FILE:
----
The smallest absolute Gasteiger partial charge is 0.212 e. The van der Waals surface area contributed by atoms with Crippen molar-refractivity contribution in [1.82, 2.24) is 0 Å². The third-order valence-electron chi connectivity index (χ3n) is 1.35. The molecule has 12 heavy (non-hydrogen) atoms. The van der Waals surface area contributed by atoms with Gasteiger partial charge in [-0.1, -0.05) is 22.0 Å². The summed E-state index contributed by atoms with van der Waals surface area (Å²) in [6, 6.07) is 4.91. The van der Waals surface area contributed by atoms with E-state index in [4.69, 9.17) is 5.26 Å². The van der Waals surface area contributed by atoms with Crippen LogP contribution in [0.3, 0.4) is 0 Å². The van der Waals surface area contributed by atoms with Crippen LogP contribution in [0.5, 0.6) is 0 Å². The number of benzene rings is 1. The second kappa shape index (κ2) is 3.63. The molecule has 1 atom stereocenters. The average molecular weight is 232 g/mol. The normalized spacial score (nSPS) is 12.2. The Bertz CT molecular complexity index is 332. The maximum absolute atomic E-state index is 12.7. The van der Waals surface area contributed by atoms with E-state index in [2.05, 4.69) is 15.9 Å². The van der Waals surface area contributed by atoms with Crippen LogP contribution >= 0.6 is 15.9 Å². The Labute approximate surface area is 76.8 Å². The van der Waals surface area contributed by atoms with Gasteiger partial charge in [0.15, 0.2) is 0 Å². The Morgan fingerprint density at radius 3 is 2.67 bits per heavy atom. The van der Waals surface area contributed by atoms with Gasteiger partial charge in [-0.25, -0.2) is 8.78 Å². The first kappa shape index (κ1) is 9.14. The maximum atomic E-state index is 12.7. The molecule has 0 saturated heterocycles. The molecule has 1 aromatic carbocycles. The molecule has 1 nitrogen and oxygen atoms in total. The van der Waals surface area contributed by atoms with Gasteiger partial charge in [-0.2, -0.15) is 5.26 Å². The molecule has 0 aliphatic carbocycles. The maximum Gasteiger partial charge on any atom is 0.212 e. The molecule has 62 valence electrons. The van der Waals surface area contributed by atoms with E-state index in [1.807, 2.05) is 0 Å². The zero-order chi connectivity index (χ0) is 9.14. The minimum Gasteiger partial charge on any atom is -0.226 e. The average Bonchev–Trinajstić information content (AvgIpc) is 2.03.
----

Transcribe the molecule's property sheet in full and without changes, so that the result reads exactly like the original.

The smallest absolute Gasteiger partial charge is 0.212 e. The van der Waals surface area contributed by atoms with Crippen molar-refractivity contribution in [1.82, 2.24) is 0 Å². The third-order valence-electron chi connectivity index (χ3n) is 1.35. The molecule has 12 heavy (non-hydrogen) atoms. The van der Waals surface area contributed by atoms with Gasteiger partial charge in [-0.1, -0.05) is 22.0 Å². The summed E-state index contributed by atoms with van der Waals surface area (Å²) in [6, 6.07) is 4.91. The van der Waals surface area contributed by atoms with E-state index in [4.69, 9.17) is 5.26 Å². The van der Waals surface area contributed by atoms with Crippen LogP contribution in [0.3, 0.4) is 0 Å². The van der Waals surface area contributed by atoms with Crippen LogP contribution in [0.5, 0.6) is 0 Å². The number of benzene rings is 1. The second kappa shape index (κ2) is 3.63. The molecule has 1 atom stereocenters. The average molecular weight is 232 g/mol. The normalized spacial score (nSPS) is 12.2. The Bertz CT molecular complexity index is 332. The maximum absolute atomic E-state index is 12.7. The van der Waals surface area contributed by atoms with E-state index in [2.05, 4.69) is 15.9 Å². The van der Waals surface area contributed by atoms with Crippen LogP contribution >= 0.6 is 15.9 Å². The Labute approximate surface area is 76.8 Å². The van der Waals surface area contributed by atoms with Gasteiger partial charge in [0.15, 0.2) is 0 Å². The Morgan fingerprint density at radius 3 is 2.67 bits per heavy atom. The van der Waals surface area contributed by atoms with Gasteiger partial charge in [-0.25, -0.2) is 8.78 Å². The first kappa shape index (κ1) is 9.14. The maximum atomic E-state index is 12.7. The molecule has 0 saturated heterocycles. The molecule has 1 aromatic carbocycles. The molecule has 1 nitrogen and oxygen atoms in total. The van der Waals surface area contributed by atoms with Gasteiger partial charge in [-0.2, -0.15) is 5.26 Å². The molecule has 0 aliphatic carbocycles. The maximum Gasteiger partial charge on any atom is 0.212 e. The molecule has 62 valence electrons. The van der Waals surface area contributed by atoms with E-state index in [1.807, 2.05) is 0 Å². The zero-order chi connectivity index (χ0) is 9.14. The minimum Gasteiger partial charge on any atom is -0.226 e. The average Bonchev–Trinajstić information content (AvgIpc) is 2.03.